Power outages could continue for days for some Michigan residents
Hundreds of thousands of Michigan residents woke up Wednesday to another morning without power and, for some, the lights could be off for days to come.
Severe thunderstorms with wind gusts of over 70 miles per hour knocked down trees and utility poles, bringing down thousands of power lines across the lower half of the state's Lower Peninsula.
DTE Energy serves southeast Michigan and the Thumb region. As of Wednesday morning, the company had more than 210,000 customers without electricity. In an interview with Michigan Radio's Morning Edition, DTE Vice President of Distribution Operations Joe Musallam said much of the damage was caused by whole trees falling, not just branches.
"[T]rees outside of our right of way ... falling into power lines, so if you have a tree 60, 70 feet away, that's 80 or 90-feet tall and it takes a bad fall. These are trees that we normally wouldn't trim because they might be in the front of a customer's yard, usually not offering any threat to the power line," Musallam said.
Consumers Energy's service area includes most of northern, west, and mid-Michigan. The company had more than 50,000 customers without electricity on Wednesday morning. By that time, Consumers said it had restored power for more than 100,000.
A dangerous aftermath
In DTE's territory, more than 3,300 lines came down, according to Musallam. In Monroe, a 14-year-old girl died after holding a live wire she thought was a stick. In Warren, authorities say an 8-year-old boy suffered severe burns while trying to swing on a downed line.
"Our hearts go out to the families and friends of the 14-year-old girl," Musallam said. "What we want everybody to know ... I'm begging customers, stay away from downed power lines, assume that everything out there is energized. I had this conversation with my kids as the storm was coming in, stay a school-bus length away [from a downed line]. That's greater than 20 feet. Don't touch any type of metal fencing. Try to keep that distance and then come get your parents."
The restoration timeline
Musallam said about half of DTE customers could expect to have power by Wednesday night and 80 percent on Thursday. But the wait will be longer for some.
"We'd like to have everybody back by Friday. I know that seems like a long time, and I know it's very difficult right now with a lot of people are working from home still. Kids are going to school and they may not be able to. And that puts a lot of pressure [on customers]," he said.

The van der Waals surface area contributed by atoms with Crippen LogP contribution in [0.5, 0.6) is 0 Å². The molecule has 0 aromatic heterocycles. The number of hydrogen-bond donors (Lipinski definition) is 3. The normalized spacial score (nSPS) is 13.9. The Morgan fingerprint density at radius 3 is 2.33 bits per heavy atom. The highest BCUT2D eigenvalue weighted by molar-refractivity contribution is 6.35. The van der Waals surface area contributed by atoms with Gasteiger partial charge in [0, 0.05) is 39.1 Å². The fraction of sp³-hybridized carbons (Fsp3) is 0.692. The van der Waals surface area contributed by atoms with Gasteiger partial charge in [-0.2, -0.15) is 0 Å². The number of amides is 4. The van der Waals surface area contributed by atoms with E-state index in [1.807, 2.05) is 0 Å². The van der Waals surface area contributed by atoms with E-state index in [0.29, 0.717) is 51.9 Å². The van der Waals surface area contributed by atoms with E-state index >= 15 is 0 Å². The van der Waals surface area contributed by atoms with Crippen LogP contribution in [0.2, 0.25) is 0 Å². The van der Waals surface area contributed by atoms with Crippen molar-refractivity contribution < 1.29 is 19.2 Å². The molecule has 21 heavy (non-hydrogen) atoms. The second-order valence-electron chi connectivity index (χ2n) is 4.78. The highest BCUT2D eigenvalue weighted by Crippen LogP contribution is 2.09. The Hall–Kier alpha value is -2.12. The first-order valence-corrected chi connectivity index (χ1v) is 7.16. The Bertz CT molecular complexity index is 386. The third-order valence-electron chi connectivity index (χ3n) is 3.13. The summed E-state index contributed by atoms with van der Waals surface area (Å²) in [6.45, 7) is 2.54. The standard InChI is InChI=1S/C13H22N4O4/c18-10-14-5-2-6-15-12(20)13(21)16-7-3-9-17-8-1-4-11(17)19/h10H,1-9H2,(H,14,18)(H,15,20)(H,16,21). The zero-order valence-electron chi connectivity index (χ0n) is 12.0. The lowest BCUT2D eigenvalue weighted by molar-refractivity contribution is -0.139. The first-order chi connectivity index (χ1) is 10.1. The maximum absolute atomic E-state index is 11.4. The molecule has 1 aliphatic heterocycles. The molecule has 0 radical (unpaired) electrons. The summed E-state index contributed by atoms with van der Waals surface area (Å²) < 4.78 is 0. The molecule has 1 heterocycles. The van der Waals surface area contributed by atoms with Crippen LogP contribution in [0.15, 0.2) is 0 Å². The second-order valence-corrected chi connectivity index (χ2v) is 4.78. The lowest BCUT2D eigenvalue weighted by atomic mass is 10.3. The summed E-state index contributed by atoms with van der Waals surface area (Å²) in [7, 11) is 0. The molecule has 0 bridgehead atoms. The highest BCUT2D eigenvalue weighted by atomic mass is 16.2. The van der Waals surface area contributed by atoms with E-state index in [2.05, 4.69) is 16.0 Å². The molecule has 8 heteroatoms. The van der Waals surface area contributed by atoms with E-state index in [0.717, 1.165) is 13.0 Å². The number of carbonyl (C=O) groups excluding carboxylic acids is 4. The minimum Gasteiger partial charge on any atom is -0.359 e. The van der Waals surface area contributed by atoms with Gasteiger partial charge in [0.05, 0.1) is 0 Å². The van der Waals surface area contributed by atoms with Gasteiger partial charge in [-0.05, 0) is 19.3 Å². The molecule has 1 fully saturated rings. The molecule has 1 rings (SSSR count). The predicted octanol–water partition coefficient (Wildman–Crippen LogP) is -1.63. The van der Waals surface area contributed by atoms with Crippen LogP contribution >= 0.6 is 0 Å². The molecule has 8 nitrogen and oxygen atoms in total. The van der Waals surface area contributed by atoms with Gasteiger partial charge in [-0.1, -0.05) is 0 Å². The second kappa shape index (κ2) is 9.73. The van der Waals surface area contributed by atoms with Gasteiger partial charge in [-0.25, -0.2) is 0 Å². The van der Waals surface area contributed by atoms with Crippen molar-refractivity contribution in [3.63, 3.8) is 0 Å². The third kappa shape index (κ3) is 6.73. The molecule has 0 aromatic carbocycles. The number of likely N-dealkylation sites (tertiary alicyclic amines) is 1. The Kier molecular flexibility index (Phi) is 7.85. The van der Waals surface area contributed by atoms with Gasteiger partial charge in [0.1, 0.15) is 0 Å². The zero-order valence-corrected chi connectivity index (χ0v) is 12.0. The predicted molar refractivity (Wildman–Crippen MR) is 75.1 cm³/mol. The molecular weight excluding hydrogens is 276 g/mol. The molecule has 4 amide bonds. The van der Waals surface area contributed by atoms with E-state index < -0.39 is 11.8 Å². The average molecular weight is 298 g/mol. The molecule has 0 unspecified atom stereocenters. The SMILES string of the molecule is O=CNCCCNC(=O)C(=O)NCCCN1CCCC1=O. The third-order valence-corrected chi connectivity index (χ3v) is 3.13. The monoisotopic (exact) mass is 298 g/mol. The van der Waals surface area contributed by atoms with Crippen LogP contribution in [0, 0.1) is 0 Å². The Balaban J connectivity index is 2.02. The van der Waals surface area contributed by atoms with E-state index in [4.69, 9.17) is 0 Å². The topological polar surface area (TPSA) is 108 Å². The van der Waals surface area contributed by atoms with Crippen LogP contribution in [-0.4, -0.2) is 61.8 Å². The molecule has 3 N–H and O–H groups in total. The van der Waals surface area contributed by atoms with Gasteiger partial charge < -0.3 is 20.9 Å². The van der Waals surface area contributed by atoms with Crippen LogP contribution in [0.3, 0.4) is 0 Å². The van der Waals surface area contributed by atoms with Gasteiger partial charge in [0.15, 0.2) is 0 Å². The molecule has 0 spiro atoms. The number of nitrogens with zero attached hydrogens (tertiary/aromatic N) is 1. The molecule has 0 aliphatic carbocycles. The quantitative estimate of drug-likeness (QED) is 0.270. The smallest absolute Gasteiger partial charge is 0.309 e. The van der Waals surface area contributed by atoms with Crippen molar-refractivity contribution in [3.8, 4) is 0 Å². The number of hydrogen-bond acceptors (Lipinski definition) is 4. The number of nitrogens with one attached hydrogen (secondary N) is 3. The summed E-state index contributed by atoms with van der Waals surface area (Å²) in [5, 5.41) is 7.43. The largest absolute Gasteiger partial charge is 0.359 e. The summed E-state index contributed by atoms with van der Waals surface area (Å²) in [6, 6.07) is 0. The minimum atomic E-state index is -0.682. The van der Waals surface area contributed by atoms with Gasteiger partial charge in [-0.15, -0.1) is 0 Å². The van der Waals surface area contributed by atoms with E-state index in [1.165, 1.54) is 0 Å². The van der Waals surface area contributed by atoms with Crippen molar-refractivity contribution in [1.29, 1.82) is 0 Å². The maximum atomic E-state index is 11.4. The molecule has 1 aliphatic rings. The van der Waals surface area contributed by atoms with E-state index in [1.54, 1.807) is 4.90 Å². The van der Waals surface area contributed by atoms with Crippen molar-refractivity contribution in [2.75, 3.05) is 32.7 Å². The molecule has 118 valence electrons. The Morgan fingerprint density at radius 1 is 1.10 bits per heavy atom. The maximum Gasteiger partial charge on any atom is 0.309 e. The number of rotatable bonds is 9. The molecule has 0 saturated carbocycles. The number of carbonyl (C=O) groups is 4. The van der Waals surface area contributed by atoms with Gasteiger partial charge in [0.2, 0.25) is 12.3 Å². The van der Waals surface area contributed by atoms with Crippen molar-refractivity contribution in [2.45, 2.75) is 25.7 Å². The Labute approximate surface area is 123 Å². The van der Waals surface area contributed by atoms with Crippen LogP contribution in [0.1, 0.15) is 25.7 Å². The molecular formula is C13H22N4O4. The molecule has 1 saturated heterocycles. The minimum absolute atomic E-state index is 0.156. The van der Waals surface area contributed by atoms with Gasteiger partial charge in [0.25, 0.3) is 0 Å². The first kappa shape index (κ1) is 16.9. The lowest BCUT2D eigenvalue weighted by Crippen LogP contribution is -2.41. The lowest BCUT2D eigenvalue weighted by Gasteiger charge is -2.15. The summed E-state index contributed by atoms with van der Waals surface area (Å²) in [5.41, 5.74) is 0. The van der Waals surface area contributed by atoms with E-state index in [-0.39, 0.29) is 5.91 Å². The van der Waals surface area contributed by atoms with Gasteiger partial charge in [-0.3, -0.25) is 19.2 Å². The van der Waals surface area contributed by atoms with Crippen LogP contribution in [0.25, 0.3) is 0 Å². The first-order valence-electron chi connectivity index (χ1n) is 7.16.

"We're going to do everything we can to try to get most everybody back Friday. Based on the amount of damage, it's possible we could have some of the smaller outages trailing into Saturday."
Consumers Energy spokesman Josh Paciorek told Michigan Radio Consumers' goal was to finish restoring power to everyone by the end of the day Thursday.
"Our crews are going to be working around the clock. The hardest hit areas are the areas that we still need to clean up. There are still downed wires out there. There are still trees and other debris that's come down that is in our way," Paciorek said.
Under specific circumstances utility customers are entitled to credits after outages. Both Consumers and DTE have pages online where you can read the criteria and apply for a credit. You can see the Consumers outage credit page here and the DTE page here.
Future of the grid
Last summer, Michigan had a series of storms that knocked out power to about a million households. Climate change is expected to continue to make storms more frequent and more severe in Michigan. In discussions of outages and the response to them, DTE and Consumers frequently mention increased tree trimming and hardening the grid by adding stronger equipment. But is there any serious discussion of moving to more underground lines, especially in urban areas and large suburbs?
Musallam said DTE has been a "leader in undergrounding" for 20-30 years noting that newly built homes in the company's service area get underground wiring. But widespread underground lines for existing homes aren't coming any time soon. Still, Musallam said some projects may get done.
"As neighborhoods are working through, maybe they're having new road construction, maybe they're having new things coming and being built, and there's an opportunity for us to be able to keep the cost low and be able to run those lines ... as the roads are torn up or things like that," he said. "We're beginning to work with our wonderful municipalities throughout the Southeast Michigan area to try to make some of those things a reality."
Consumers is also more focused on working with the existing grid.
"The thinking a long time ago was that undergrounding lines would be too expensive and take too much time. But with technology improving, costs are starting to come down. And it is something that that we can look at on a case by case basis," Pacoriek said. "But it's going to require a careful approach. It's going to require studying it. It's not going to solve all of our problems. But we do know that lines that are underground tend to see less frequent power outages. So it's something that we'll look at."
Editor's notes: DTE Energy and Consumers Energy are corporate sponsors of Michigan Radio. Quotes in this story were edited for length and clarity. You can listen to more comments in the interview near the top of this page.